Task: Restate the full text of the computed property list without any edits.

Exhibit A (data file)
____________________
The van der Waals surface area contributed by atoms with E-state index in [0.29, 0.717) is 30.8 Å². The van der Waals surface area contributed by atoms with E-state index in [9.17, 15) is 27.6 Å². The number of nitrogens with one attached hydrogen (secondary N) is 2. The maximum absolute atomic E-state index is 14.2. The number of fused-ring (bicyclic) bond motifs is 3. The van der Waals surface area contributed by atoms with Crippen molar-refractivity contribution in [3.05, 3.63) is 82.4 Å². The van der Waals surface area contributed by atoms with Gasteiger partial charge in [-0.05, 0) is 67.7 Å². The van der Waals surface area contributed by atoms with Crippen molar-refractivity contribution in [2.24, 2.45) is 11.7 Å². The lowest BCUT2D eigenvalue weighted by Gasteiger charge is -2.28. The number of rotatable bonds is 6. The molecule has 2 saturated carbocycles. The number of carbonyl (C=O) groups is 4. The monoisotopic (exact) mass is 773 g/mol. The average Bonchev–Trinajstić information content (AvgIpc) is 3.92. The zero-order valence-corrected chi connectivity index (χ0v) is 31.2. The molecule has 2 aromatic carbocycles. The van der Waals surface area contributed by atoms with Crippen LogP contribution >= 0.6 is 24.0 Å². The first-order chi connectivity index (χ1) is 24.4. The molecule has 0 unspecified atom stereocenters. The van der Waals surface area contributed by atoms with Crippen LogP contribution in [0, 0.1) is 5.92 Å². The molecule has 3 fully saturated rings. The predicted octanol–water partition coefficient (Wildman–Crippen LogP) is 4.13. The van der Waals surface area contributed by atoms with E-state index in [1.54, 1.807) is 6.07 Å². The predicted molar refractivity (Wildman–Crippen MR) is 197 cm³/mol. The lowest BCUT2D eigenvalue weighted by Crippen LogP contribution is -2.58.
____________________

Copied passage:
The van der Waals surface area contributed by atoms with E-state index in [0.29, 0.717) is 30.8 Å². The van der Waals surface area contributed by atoms with E-state index in [9.17, 15) is 27.6 Å². The number of nitrogens with one attached hydrogen (secondary N) is 2. The maximum absolute atomic E-state index is 14.2. The number of fused-ring (bicyclic) bond motifs is 3. The van der Waals surface area contributed by atoms with Crippen molar-refractivity contribution in [3.05, 3.63) is 82.4 Å². The van der Waals surface area contributed by atoms with Gasteiger partial charge in [-0.05, 0) is 67.7 Å². The van der Waals surface area contributed by atoms with Crippen molar-refractivity contribution in [2.24, 2.45) is 11.7 Å². The lowest BCUT2D eigenvalue weighted by Gasteiger charge is -2.28. The number of rotatable bonds is 6. The molecule has 2 saturated carbocycles. The number of carbonyl (C=O) groups is 4. The monoisotopic (exact) mass is 773 g/mol. The average Bonchev–Trinajstić information content (AvgIpc) is 3.92. The zero-order valence-corrected chi connectivity index (χ0v) is 31.2. The molecule has 2 aromatic carbocycles. The van der Waals surface area contributed by atoms with Crippen LogP contribution >= 0.6 is 24.0 Å². The first-order chi connectivity index (χ1) is 24.4. The molecule has 0 unspecified atom stereocenters. The van der Waals surface area contributed by atoms with Crippen LogP contribution in [0, 0.1) is 5.92 Å². The molecule has 3 fully saturated rings. The predicted octanol–water partition coefficient (Wildman–Crippen LogP) is 4.13. The van der Waals surface area contributed by atoms with E-state index in [1.54, 1.807) is 6.07 Å². The predicted molar refractivity (Wildman–Crippen MR) is 197 cm³/mol. The lowest BCUT2D eigenvalue weighted by Crippen LogP contribution is -2.58.